The Vertical Cinema Odissey
We just reached Rotterdam International Film Festival in order to explore an unique cinematic spectacle : Vertical Cinema – a collection of 10 sensory architectural experiences, screened on a gigantic vertical screen, centered in Arminium, a Dutch ex-church.
Matching and even expanding their catalogue description, the filmic kaleidoscope blends “abstract cinema, structural experiments, found footage remixes, chemical film explorations and live laser action. Their artists offer their view of “vertical axis art” and the results of this challenging commission are fascinating.”
CHROME | 7′ 40 ” | directed by Esther Urlus
The curator’s introduction into Chrome is underlining the background of the process: “Chrome is inspired by the autochrome process, a coloring technique for black-and-white photographs invented by the Lumiere brothers in 1903. [...] the images created by this process are “amplified”, as if they are viewed through a microscope: a constantly moving noise of grains that forms shapes and outlines.”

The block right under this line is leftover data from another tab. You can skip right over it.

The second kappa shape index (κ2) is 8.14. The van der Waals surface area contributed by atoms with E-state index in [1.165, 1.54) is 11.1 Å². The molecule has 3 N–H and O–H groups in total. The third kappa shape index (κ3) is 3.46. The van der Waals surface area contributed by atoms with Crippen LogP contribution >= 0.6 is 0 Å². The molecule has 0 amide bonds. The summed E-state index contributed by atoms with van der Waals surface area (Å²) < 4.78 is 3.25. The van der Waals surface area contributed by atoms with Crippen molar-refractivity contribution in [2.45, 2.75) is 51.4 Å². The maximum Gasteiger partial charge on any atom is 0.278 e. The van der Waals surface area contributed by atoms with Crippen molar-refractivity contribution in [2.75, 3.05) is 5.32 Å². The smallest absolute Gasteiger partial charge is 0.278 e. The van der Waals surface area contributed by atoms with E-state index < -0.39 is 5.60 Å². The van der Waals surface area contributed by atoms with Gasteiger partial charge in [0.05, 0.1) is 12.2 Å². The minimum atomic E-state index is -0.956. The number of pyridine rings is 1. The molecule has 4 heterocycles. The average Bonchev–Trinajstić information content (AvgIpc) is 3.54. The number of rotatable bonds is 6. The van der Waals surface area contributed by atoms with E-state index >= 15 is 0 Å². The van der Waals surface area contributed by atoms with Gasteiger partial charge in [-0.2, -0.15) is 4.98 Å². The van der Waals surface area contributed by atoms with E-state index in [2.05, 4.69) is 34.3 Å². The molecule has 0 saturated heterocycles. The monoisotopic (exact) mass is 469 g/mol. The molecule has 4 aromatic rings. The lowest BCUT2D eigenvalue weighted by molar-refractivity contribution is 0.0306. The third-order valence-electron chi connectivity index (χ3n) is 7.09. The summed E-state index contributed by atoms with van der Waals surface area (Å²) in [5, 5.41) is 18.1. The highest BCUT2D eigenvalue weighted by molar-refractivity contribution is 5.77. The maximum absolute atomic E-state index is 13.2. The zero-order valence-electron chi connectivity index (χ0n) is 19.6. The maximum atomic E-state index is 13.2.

We witness a fluid dispersion of microscopic grains of color. Esthetically-wise, the abstract cinematic experience resembles a digital rain. The sound is a pulse of organic fragmentization. Oscillating between a genuine genesis and a tender apocalypse, the particles evolve on the screen as if they would design a new, almost tactile language.
# 43 | 10′ 30” | directed by Joost Rekveld
The descriptive statement of #43 is captivatingly revealing the creation process: “The images in the film #43 are generated by systems in which the pixels are agents that are, in some respects, comparable to organic cells. [...] This film is part of a long-running exploration of algorithms that are based on propagation and local interactions.”